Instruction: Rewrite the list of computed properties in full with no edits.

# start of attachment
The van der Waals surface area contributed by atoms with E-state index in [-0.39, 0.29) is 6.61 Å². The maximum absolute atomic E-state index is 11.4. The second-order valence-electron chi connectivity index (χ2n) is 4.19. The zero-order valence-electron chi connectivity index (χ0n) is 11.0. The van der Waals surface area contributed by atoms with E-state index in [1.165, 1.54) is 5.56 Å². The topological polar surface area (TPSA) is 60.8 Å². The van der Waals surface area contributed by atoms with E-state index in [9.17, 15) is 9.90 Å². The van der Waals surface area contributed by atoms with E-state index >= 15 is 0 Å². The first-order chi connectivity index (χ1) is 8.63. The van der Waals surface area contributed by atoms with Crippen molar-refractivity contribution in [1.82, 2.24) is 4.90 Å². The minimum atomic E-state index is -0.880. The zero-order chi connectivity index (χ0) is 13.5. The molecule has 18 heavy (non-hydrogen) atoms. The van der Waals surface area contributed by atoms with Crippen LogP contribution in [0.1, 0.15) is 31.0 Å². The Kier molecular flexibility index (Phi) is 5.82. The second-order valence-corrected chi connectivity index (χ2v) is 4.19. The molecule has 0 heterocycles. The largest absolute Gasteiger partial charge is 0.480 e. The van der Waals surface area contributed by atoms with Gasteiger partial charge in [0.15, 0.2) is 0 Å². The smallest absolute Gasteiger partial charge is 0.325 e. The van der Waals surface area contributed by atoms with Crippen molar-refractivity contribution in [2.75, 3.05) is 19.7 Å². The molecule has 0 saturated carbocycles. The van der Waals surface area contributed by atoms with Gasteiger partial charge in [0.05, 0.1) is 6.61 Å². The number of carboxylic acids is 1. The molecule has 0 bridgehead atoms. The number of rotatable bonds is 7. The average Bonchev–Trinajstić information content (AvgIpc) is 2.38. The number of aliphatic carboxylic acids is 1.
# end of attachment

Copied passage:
The van der Waals surface area contributed by atoms with E-state index in [-0.39, 0.29) is 6.61 Å². The maximum absolute atomic E-state index is 11.4. The second-order valence-electron chi connectivity index (χ2n) is 4.19. The zero-order valence-electron chi connectivity index (χ0n) is 11.0. The van der Waals surface area contributed by atoms with E-state index in [1.165, 1.54) is 5.56 Å². The topological polar surface area (TPSA) is 60.8 Å². The van der Waals surface area contributed by atoms with E-state index in [9.17, 15) is 9.90 Å². The van der Waals surface area contributed by atoms with E-state index >= 15 is 0 Å². The first-order chi connectivity index (χ1) is 8.63. The van der Waals surface area contributed by atoms with Crippen molar-refractivity contribution in [1.82, 2.24) is 4.90 Å². The minimum atomic E-state index is -0.880. The zero-order chi connectivity index (χ0) is 13.5. The molecule has 18 heavy (non-hydrogen) atoms. The van der Waals surface area contributed by atoms with Crippen LogP contribution in [0.1, 0.15) is 31.0 Å². The Kier molecular flexibility index (Phi) is 5.82. The second-order valence-corrected chi connectivity index (χ2v) is 4.19. The molecule has 0 heterocycles. The largest absolute Gasteiger partial charge is 0.480 e. The van der Waals surface area contributed by atoms with Gasteiger partial charge in [0.15, 0.2) is 0 Å². The smallest absolute Gasteiger partial charge is 0.325 e. The van der Waals surface area contributed by atoms with Crippen molar-refractivity contribution in [2.75, 3.05) is 19.7 Å². The molecule has 0 saturated carbocycles. The van der Waals surface area contributed by atoms with Gasteiger partial charge in [0.05, 0.1) is 6.61 Å². The number of carboxylic acids is 1. The molecule has 0 bridgehead atoms. The number of rotatable bonds is 7. The average Bonchev–Trinajstić information content (AvgIpc) is 2.38. The number of aliphatic carboxylic acids is 1.